The complaint notes that DHS automatically transferred other groups of limited-coverage recipients to full coverage by January 1 using information already in their system, but is treating the SelectPlan women differently, requiring a manual review at the caseworker level of each SelectPlan recipient’s file over the course of several months before enrolling her in Healthy PA.
“This is discrimination against low-income women and it has very real consequences for the Black women and women of color in Pennsylvania,” said La’Tasha D. Mayes, Founder and Executive Director of New Voices Pittsburgh, a reproductive justice organization that advocates for the health of black women and girls and a plaintiff in the case. “As states surrounding Pennsylvania expanded their Medicaid program over the last year, these women were denied full Medicaid simply because of their zip code. Now that a new plan is finally in place, they are still being denied coverage, this time because they are women. This is unacceptable.”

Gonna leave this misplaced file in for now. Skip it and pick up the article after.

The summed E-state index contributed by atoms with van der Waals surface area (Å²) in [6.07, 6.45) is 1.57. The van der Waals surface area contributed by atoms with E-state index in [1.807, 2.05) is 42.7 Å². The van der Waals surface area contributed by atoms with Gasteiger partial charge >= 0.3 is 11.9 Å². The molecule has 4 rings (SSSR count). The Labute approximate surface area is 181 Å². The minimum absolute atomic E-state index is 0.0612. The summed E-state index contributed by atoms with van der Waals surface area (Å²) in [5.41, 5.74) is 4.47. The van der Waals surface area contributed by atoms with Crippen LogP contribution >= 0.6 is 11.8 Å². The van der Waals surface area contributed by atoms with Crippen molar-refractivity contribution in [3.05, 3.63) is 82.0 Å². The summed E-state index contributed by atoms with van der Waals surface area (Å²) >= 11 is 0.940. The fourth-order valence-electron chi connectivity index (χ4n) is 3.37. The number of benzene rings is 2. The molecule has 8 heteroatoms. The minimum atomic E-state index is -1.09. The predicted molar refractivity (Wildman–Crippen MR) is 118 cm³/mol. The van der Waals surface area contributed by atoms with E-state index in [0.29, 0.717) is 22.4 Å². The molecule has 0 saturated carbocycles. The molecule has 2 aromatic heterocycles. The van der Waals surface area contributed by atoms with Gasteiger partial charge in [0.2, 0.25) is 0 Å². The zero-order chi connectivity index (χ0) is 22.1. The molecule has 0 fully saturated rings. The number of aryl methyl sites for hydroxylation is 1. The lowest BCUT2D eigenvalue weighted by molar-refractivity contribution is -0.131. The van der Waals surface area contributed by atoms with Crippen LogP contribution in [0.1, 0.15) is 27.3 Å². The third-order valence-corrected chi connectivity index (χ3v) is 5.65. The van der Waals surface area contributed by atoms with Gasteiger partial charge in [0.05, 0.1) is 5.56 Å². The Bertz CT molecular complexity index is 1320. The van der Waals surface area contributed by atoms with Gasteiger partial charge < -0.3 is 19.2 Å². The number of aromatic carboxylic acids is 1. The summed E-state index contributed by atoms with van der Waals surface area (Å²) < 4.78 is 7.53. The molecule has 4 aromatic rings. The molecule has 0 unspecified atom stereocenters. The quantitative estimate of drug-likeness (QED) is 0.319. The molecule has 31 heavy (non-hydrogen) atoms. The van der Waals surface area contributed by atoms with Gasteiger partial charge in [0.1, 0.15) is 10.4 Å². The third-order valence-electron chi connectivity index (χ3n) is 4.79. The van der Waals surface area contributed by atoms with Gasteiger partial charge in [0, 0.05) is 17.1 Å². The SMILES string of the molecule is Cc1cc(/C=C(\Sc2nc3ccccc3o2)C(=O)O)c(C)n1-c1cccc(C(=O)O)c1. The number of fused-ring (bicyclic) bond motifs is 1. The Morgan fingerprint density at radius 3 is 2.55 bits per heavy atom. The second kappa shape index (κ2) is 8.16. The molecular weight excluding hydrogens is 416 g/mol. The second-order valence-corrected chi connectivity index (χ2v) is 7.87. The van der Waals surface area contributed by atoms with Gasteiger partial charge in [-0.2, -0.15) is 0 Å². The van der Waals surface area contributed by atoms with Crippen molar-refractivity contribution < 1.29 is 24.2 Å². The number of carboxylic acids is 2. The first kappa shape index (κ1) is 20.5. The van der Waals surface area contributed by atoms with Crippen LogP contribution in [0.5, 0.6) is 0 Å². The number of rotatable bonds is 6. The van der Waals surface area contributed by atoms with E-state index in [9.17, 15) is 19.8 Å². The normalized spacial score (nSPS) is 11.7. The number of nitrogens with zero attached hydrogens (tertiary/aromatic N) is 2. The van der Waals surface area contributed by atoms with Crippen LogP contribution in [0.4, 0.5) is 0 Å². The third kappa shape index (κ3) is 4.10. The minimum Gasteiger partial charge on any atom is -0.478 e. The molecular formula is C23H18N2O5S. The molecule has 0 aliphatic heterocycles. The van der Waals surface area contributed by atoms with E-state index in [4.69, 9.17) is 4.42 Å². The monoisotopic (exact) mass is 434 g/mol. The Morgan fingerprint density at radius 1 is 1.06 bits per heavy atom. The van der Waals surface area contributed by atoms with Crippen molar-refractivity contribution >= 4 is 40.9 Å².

The lawsuit asserts that DHS’s refusal to provide tens of thousands of Pennsylvania women the Medicaid coverage they are entitled to violates the Social Security Act, which requires states to provide Medicaid with “reasonable promptness to all eligible individuals” and according to “reasonable standards.” It further asserts that DHS’s refusal to refer SelectPlan recipients to the Marketplace in time for them to sign up for subsidized health insurance there likewise violates federal law.
The case, Planned Parenthood Southeastern Pennsylvania v. Mackereth, is case number 15-cv-135 and has been assigned to the Honorable Joel H. Slomsky.
The Women’s Law Project is a non-profit women’s legal advocacy organization based in Philadelphia and Pittsburgh. Founded in 1974, the Women’s Law Project advances the legal and economic status of women and girls through litigation, advocacy and public education.